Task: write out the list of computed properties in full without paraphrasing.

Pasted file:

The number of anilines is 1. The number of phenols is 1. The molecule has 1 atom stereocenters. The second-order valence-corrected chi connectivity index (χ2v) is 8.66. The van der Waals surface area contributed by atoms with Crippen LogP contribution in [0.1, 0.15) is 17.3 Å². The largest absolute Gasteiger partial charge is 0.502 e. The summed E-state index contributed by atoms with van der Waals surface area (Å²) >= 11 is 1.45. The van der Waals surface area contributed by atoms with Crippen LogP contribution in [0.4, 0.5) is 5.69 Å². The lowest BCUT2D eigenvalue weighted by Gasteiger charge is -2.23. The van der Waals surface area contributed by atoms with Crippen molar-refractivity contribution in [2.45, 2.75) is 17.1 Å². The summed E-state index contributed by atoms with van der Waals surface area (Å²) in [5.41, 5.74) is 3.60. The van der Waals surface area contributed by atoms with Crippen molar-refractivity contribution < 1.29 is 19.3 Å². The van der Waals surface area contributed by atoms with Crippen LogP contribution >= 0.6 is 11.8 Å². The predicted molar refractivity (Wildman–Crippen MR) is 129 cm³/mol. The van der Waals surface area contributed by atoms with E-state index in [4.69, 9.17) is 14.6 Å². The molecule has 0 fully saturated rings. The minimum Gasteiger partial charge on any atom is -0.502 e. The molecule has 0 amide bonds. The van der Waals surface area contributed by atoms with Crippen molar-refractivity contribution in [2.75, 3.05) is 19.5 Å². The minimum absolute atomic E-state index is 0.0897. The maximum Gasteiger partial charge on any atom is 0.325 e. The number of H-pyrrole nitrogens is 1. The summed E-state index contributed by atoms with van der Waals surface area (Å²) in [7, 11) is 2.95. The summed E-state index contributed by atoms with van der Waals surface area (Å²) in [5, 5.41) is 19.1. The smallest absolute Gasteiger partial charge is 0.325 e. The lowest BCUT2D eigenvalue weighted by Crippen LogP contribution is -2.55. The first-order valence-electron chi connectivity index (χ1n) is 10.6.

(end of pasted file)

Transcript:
The number of anilines is 1. The number of phenols is 1. The molecule has 1 atom stereocenters. The second-order valence-corrected chi connectivity index (χ2v) is 8.66. The van der Waals surface area contributed by atoms with Crippen LogP contribution in [0.1, 0.15) is 17.3 Å². The largest absolute Gasteiger partial charge is 0.502 e. The summed E-state index contributed by atoms with van der Waals surface area (Å²) >= 11 is 1.45. The van der Waals surface area contributed by atoms with Crippen LogP contribution in [0.4, 0.5) is 5.69 Å². The lowest BCUT2D eigenvalue weighted by Gasteiger charge is -2.23. The van der Waals surface area contributed by atoms with Crippen molar-refractivity contribution in [2.45, 2.75) is 17.1 Å². The summed E-state index contributed by atoms with van der Waals surface area (Å²) in [5.41, 5.74) is 3.60. The van der Waals surface area contributed by atoms with Crippen molar-refractivity contribution < 1.29 is 19.3 Å². The van der Waals surface area contributed by atoms with Crippen LogP contribution >= 0.6 is 11.8 Å². The predicted molar refractivity (Wildman–Crippen MR) is 129 cm³/mol. The van der Waals surface area contributed by atoms with E-state index in [4.69, 9.17) is 14.6 Å². The molecule has 0 fully saturated rings. The minimum Gasteiger partial charge on any atom is -0.502 e. The molecule has 0 amide bonds. The van der Waals surface area contributed by atoms with Crippen molar-refractivity contribution in [2.75, 3.05) is 19.5 Å². The minimum absolute atomic E-state index is 0.0897. The maximum Gasteiger partial charge on any atom is 0.325 e. The number of H-pyrrole nitrogens is 1. The summed E-state index contributed by atoms with van der Waals surface area (Å²) in [7, 11) is 2.95. The summed E-state index contributed by atoms with van der Waals surface area (Å²) in [5, 5.41) is 19.1. The smallest absolute Gasteiger partial charge is 0.325 e. The lowest BCUT2D eigenvalue weighted by Crippen LogP contribution is -2.55. The first-order valence-electron chi connectivity index (χ1n) is 10.6.